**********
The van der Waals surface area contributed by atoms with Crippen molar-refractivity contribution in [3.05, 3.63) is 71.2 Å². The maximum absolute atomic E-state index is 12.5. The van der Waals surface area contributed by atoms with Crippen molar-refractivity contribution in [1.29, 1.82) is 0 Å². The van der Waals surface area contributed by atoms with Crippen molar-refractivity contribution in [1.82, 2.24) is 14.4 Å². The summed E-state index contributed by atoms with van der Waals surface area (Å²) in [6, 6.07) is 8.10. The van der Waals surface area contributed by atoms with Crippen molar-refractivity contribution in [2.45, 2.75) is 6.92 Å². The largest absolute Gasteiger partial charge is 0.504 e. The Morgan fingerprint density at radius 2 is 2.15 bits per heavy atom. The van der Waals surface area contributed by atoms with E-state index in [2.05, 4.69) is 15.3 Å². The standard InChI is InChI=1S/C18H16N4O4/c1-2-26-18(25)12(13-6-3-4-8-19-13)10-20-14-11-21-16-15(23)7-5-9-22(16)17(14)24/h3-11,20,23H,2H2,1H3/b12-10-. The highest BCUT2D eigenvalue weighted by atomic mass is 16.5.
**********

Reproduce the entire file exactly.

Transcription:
The van der Waals surface area contributed by atoms with Crippen molar-refractivity contribution in [3.05, 3.63) is 71.2 Å². The maximum absolute atomic E-state index is 12.5. The van der Waals surface area contributed by atoms with Crippen molar-refractivity contribution in [1.29, 1.82) is 0 Å². The van der Waals surface area contributed by atoms with Crippen molar-refractivity contribution in [1.82, 2.24) is 14.4 Å². The summed E-state index contributed by atoms with van der Waals surface area (Å²) in [6, 6.07) is 8.10. The van der Waals surface area contributed by atoms with Crippen molar-refractivity contribution in [2.45, 2.75) is 6.92 Å². The largest absolute Gasteiger partial charge is 0.504 e. The Morgan fingerprint density at radius 2 is 2.15 bits per heavy atom. The van der Waals surface area contributed by atoms with E-state index in [2.05, 4.69) is 15.3 Å². The standard InChI is InChI=1S/C18H16N4O4/c1-2-26-18(25)12(13-6-3-4-8-19-13)10-20-14-11-21-16-15(23)7-5-9-22(16)17(14)24/h3-11,20,23H,2H2,1H3/b12-10-. The highest BCUT2D eigenvalue weighted by atomic mass is 16.5.